Governor Zhu Xiaodan said on Monday that oceanic resources and related businesses will be a key pillar of Guangdong's economy, and that the government will develop the sector in the near future, reports. Chinese oceanographers are heading to the Antarctic Ocean to conduct scientific studies. Ocean-related industries include mining, ship building, fishing and cargo transport.


Culture industry drive

The Nanjing government said it will spend at least 30 million yuan a year in an attempt to attract 2,520 cultural industry professionals by 2015, the Jiangsu Economic Daily reports. Three types of people will be targeted: cultural masters recognised by state or provincial authorities, people who set up culture-related enterprises, and those who practice a specialised trade of cultural value.

Patients' notes

The new outpatient building of the Nanjing Drum Tower Hospital opened on Monday and features a 7-million-yuan piano in the hall on the ground floor, Xinhua reports. It was believed to be the first piano in a mainland hospital. Motorised carts, similar to those used in airports, are also available to transport patients and relatives across the hospital.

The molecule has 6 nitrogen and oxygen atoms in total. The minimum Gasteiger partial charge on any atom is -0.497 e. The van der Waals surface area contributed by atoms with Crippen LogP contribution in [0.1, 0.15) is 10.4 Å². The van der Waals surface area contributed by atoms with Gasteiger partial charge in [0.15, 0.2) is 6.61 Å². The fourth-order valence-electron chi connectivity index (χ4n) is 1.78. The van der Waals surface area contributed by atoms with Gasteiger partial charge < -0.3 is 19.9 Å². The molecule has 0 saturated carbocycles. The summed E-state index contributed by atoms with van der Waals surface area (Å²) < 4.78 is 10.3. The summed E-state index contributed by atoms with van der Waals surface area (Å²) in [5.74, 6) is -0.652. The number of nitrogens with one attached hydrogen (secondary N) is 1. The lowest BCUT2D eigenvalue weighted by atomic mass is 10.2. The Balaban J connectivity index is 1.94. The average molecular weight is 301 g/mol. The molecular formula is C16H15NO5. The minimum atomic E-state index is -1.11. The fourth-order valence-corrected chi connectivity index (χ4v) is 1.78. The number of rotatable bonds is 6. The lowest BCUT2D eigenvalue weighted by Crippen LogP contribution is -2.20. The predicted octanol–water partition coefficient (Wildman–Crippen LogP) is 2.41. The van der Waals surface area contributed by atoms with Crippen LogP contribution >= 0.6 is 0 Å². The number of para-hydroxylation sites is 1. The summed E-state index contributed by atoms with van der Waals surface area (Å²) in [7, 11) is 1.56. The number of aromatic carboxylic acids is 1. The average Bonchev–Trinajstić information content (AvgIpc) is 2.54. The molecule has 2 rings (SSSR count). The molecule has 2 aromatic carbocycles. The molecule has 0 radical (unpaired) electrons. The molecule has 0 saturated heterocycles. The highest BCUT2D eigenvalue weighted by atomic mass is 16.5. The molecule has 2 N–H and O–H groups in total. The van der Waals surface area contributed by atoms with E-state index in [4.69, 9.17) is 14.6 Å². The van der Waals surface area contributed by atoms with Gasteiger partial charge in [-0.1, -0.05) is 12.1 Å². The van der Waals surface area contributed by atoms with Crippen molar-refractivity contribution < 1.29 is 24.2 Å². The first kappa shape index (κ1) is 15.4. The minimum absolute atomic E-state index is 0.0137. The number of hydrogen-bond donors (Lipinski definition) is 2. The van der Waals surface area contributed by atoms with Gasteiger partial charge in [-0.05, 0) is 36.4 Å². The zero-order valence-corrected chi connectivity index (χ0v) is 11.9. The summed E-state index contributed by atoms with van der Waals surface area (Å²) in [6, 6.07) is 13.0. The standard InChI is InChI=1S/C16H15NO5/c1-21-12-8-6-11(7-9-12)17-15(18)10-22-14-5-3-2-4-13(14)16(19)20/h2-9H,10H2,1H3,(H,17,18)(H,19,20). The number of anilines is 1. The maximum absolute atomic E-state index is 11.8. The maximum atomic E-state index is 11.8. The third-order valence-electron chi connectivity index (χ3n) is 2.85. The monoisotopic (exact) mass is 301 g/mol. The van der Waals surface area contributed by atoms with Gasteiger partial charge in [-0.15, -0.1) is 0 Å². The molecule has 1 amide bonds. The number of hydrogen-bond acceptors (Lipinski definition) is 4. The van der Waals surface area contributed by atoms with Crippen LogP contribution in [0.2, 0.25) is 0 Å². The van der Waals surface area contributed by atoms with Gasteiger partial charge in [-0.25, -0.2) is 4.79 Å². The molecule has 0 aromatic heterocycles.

Oranges dyed red

Retail authorities are investigating allegations that a fruit vendor in Yangpu district dyed oranges to make them more appealing to customers, the Shanghai Morning Post reports. A customer who bought the oranges wrote on his micro blog that the water and paper towels he used to clean the oranges turned red.

Subsidence moves

The municipal People's Congress is considering new legislative measures to prevent land subsidence in the city, the Labour Daily reports. In three areas - the Hongqiao transport area, the Sanlin residential block and the Zhangjiang Hi-Tech Park - annual land subsidence has averaged about 3cm in recent years. Moreover, there are about 162 square kilometres in the city that saw subsidence of at least 5cm between 2006 and 2011.


Hydro plants rejected

The Yili Kazakh autonomous prefecture has rejected proposals for 30 small-scale hydroelectric plants over the past two years, in order to protect the environment near the Yili River, reports. Major Chinese power companies in recent years have proposed building 69 hydroelectric power stations, at a total cost of 50 billion yuan, along the river, and 39 proposals were approved.